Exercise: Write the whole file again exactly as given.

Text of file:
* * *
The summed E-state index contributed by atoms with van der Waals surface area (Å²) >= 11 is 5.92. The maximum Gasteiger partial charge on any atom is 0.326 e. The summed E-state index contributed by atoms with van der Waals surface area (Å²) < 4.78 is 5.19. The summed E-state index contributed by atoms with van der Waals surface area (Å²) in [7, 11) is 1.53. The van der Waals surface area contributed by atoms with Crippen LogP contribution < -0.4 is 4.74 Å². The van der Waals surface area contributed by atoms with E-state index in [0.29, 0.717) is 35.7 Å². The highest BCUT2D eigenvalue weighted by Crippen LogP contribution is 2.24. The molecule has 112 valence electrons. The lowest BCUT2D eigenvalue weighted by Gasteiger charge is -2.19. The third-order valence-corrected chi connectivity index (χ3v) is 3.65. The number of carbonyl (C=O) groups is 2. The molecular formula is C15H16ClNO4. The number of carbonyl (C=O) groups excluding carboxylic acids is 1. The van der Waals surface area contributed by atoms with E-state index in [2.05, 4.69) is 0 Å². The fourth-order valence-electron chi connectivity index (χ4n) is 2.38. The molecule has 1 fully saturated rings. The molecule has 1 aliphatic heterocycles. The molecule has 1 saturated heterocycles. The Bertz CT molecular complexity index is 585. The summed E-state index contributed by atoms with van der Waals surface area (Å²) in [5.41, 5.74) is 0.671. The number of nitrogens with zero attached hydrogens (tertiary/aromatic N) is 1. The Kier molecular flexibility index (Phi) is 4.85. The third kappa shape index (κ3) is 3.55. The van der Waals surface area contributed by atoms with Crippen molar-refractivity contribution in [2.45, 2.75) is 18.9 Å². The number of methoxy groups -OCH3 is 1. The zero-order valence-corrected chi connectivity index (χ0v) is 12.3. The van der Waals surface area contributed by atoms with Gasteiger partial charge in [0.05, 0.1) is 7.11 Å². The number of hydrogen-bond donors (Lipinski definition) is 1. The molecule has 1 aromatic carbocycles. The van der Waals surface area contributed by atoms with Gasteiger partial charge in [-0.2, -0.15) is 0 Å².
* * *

The summed E-state index contributed by atoms with van der Waals surface area (Å²) >= 11 is 5.92. The maximum Gasteiger partial charge on any atom is 0.326 e. The summed E-state index contributed by atoms with van der Waals surface area (Å²) < 4.78 is 5.19. The summed E-state index contributed by atoms with van der Waals surface area (Å²) in [7, 11) is 1.53. The van der Waals surface area contributed by atoms with Crippen LogP contribution < -0.4 is 4.74 Å². The van der Waals surface area contributed by atoms with E-state index in [0.29, 0.717) is 35.7 Å². The highest BCUT2D eigenvalue weighted by Crippen LogP contribution is 2.24. The molecule has 112 valence electrons. The lowest BCUT2D eigenvalue weighted by Gasteiger charge is -2.19. The third-order valence-corrected chi connectivity index (χ3v) is 3.65. The number of carbonyl (C=O) groups is 2. The molecular formula is C15H16ClNO4. The number of carbonyl (C=O) groups excluding carboxylic acids is 1. The van der Waals surface area contributed by atoms with E-state index in [2.05, 4.69) is 0 Å². The fourth-order valence-electron chi connectivity index (χ4n) is 2.38. The molecule has 1 fully saturated rings. The molecule has 1 aliphatic heterocycles. The molecule has 1 saturated heterocycles. The Bertz CT molecular complexity index is 585. The summed E-state index contributed by atoms with van der Waals surface area (Å²) in [5.41, 5.74) is 0.671. The number of nitrogens with zero attached hydrogens (tertiary/aromatic N) is 1. The Kier molecular flexibility index (Phi) is 4.85. The third kappa shape index (κ3) is 3.55. The van der Waals surface area contributed by atoms with Crippen molar-refractivity contribution in [2.45, 2.75) is 18.9 Å². The number of methoxy groups -OCH3 is 1. The zero-order valence-corrected chi connectivity index (χ0v) is 12.3. The van der Waals surface area contributed by atoms with Gasteiger partial charge in [0.05, 0.1) is 7.11 Å². The number of hydrogen-bond donors (Lipinski definition) is 1. The molecule has 1 aromatic carbocycles. The van der Waals surface area contributed by atoms with Gasteiger partial charge in [-0.2, -0.15) is 0 Å².